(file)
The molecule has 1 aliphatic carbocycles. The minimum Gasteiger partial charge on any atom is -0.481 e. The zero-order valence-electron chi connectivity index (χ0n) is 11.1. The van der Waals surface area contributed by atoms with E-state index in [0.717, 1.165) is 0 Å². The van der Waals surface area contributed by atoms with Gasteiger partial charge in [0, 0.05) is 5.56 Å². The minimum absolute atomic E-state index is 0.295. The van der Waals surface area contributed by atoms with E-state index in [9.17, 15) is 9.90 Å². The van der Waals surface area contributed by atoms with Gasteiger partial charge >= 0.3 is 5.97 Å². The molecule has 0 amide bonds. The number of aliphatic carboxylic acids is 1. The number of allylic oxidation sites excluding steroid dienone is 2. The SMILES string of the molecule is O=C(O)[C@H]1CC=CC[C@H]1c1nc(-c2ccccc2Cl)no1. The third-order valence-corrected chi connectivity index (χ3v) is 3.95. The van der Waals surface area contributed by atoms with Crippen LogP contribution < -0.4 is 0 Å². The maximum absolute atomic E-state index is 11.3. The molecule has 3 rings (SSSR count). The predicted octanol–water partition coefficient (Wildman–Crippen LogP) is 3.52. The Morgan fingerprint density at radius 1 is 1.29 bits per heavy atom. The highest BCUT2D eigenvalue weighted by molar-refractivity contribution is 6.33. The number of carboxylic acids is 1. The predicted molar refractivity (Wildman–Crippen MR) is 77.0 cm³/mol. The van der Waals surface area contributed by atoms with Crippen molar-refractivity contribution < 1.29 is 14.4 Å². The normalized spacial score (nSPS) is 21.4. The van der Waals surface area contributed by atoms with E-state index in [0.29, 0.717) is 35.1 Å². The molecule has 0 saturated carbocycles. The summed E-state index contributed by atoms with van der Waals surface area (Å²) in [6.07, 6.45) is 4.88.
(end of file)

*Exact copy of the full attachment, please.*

The molecule has 1 aliphatic carbocycles. The minimum Gasteiger partial charge on any atom is -0.481 e. The zero-order valence-electron chi connectivity index (χ0n) is 11.1. The van der Waals surface area contributed by atoms with E-state index in [0.717, 1.165) is 0 Å². The van der Waals surface area contributed by atoms with Gasteiger partial charge in [0, 0.05) is 5.56 Å². The minimum absolute atomic E-state index is 0.295. The van der Waals surface area contributed by atoms with E-state index in [9.17, 15) is 9.90 Å². The van der Waals surface area contributed by atoms with Gasteiger partial charge >= 0.3 is 5.97 Å². The molecule has 0 amide bonds. The number of aliphatic carboxylic acids is 1. The number of allylic oxidation sites excluding steroid dienone is 2. The SMILES string of the molecule is O=C(O)[C@H]1CC=CC[C@H]1c1nc(-c2ccccc2Cl)no1. The third-order valence-corrected chi connectivity index (χ3v) is 3.95. The van der Waals surface area contributed by atoms with Crippen LogP contribution < -0.4 is 0 Å². The maximum absolute atomic E-state index is 11.3. The molecule has 3 rings (SSSR count). The predicted octanol–water partition coefficient (Wildman–Crippen LogP) is 3.52. The Morgan fingerprint density at radius 1 is 1.29 bits per heavy atom. The highest BCUT2D eigenvalue weighted by molar-refractivity contribution is 6.33. The number of carboxylic acids is 1. The predicted molar refractivity (Wildman–Crippen MR) is 77.0 cm³/mol. The van der Waals surface area contributed by atoms with Crippen molar-refractivity contribution < 1.29 is 14.4 Å². The normalized spacial score (nSPS) is 21.4. The van der Waals surface area contributed by atoms with E-state index in [0.29, 0.717) is 35.1 Å². The molecule has 0 saturated carbocycles. The summed E-state index contributed by atoms with van der Waals surface area (Å²) in [6.07, 6.45) is 4.88.